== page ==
Online ‘Predictions’ Market Intrade Shuts Down Months After Federal Lawsuit

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Gary Cameron / REUTERS

Gary Gensler, Chairman of the Commodity Futures Trading Commission, testifies before the Senate Banking, Housing and Urban Affairs Committee in Washington February 14, 2013.

Intrade, the popular Ireland-based betting website that allowed people to wager on everything from political elections to the Oscars, announced Sunday that it is shutting down. Intrade has long been under pressure from U.S. regulators, and last November, the Commodity Futures Trading Commission sued the website for operating an improper, off-site options exchange. Intrade promptly banned U.S.-based traders — which made up the bulk of its users — from placing bets on the site. It’s unclear what the proximate cause was for Sunday’s abrupt shutdown, but the site’s operators said they are doing “all we can to resume operations as promptly as possible.”

Intrade allowed users to take positions (or contracts) predicting the outcome of future events, much as options traders bet that the price of a commodity like orange juice or pork bellies will rise or fall. The website then aggregated the various contracts to generate the probability that a future event — like the winner of a political election — will occur. By aggregating the collective intelligence of its traders, Intrade was able to generate remarkably accurate predictions, which made it very popular with journalists and pundits.

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The website shot to fame in 2008, when its users correctly predicted that Barack Obama would win the presidential election. Last year, Intrade users correctly predicted the electoral outcome of 49 out of 50 U.S. states (Florida was the exception). In recent days, Intrade’s users have been betting on the most likely candidate to succeed Pope Benedict XVI. (Archbishop Angelo Scola of Italy is the favorite.)

“Speculative markets do a remarkably good job of aggregating information,” Robin Hanson, an economist at George Mason University and consultant to a predictions trading software company, told Bloomberg recently.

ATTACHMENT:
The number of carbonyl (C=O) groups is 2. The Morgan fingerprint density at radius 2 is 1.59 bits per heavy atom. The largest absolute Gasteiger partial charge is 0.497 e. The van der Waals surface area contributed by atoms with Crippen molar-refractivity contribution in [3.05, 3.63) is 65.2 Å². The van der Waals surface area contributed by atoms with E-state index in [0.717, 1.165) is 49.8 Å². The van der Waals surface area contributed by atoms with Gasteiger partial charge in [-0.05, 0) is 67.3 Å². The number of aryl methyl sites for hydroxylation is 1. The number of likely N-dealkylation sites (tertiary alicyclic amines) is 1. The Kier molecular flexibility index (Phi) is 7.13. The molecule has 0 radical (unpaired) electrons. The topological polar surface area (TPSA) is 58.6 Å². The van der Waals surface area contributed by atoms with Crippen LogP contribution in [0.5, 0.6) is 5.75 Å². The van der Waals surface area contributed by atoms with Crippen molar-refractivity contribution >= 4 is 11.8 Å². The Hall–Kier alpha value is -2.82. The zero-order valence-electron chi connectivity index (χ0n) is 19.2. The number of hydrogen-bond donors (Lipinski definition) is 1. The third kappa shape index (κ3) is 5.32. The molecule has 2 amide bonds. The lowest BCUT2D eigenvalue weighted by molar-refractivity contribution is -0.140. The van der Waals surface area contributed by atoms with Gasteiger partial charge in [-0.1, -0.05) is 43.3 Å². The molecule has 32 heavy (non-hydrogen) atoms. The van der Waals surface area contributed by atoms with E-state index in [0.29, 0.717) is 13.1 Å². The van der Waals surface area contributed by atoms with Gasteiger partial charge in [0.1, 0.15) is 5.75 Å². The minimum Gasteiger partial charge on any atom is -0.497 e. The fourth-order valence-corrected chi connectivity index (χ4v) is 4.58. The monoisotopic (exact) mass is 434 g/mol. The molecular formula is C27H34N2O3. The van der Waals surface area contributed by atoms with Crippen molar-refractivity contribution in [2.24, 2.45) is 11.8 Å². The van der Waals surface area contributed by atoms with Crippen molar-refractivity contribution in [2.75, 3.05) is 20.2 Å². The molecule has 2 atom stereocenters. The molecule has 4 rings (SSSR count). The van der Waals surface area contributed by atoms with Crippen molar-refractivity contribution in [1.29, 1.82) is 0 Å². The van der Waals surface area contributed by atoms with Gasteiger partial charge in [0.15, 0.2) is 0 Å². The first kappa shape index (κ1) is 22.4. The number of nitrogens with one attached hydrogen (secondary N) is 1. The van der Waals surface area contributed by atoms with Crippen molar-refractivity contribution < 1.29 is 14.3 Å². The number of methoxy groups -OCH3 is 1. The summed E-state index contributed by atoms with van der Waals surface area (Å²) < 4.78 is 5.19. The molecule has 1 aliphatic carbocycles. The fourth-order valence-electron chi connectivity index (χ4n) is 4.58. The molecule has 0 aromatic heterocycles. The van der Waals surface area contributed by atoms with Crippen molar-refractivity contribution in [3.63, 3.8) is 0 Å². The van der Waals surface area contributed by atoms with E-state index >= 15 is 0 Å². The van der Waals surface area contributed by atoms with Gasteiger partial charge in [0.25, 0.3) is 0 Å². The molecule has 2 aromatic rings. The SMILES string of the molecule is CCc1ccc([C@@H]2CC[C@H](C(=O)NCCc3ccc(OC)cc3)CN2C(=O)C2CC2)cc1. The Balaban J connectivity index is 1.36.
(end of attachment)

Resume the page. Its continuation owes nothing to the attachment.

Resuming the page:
In a statement posted on its website, Intrade said that “due to circumstances recently discovered” the site is immediately ceasing trading activity. “These circumstances require immediate further investigation, and may include financial irregularities,” Intrade said. As a result, the website said it is settling all open positions effective immediately. “At this time and until further notice, it is not possible to make any payments to members in accordance with their settled account balance until the investigations have concluded,” Intrade said.

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Last November, the CFTC sued Intrade for operating an unlawful options exchange, which among other things, allowed users to bet on U.S. economic numbers, gold and currency prices, and even whether specific acts of war would occur. The CFTC also charged Intrade with making false statements about its website in documents filed with the CFTC, and alleged that the website had violated a 2005 CFTC cease and desist order. Intrade did not offer users the opportunity to bet on sports or stocks.

“It is against the law to solicit U.S. persons to buy and sell commodity options, even if they are called ‘prediction’ contracts, unless they are listed for trading and traded on a CFTC-registered exchange or unless legally exempt,” David Meister, the Director of the CFTC’s Division of Enforcement, said in a statement at the time. “The requirement for on-exchange trading is important for a number of reasons, including that it enables the CFTC to police market activity and protect market integrity. Today’s action should make it clear that we will intervene in the ‘prediction’ markets, wherever they may be based, when their U.S. activities violate the Commodity Exchange Act or the CFTC’s regulations.”

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The CFTC said that as part of the litigation, it is seeking “civil monetary penalties, disgorgement of ill-gotten gains, and permanent injunctions against further violations of federal commodities law.” Following the CFTC lawsuit, Intrade said in a statement that “due to legal and regulatory pressures, Intrade can no longer allow US residents to participate in our real-money prediction markets.” A CFTC spokesperson did not immediately return a call for comment late Sunday evening.

Intrade was founded in 1999 by Irish entrepreneur John Delaney. The site raised millions of dollars from investors in Europe and the United States, according to documents filed with Ireland’s Companies Registration Office, which were cited in a 2011 New York Times article. Intrade’s users correctly predicted the capture of Saddam Hussein in 2003, as well as Donald H. Rumsfeld’s resignation as defense secretary in 2006, according to The Times.

Delaney died in 2011 at age 42, just 50 feet from the summit of Mount Everest, during an attempt to scale the world’s tallest mountain. “A keen mountaineer who had scaled several of the world’s highest peaks, John was on his second expedition to Everest, having been beaten back by bad weather on his first attempt five years ago,” Intrade said in a statement at the time, which was cited by The Times.

3 comments
larsonm
larsonm

So, for the U.S. Government, a couple of million dollars bet with InTrade constitutes illegal commodities trading but a couple of trillion dollars bet on CDSs don't.  Makes the Gov't look stupid -- or maybe not just look.

wearenotamused
wearenotamused

It would've been nice to hear the CFTC's reason for considering Intrade to be an options exchange in the first place.

AndrewnotJacksn
AndrewnotJacksn

So only the big boys can bet on commodities?  Ridiculous abuse of power by the u.s. financial barons.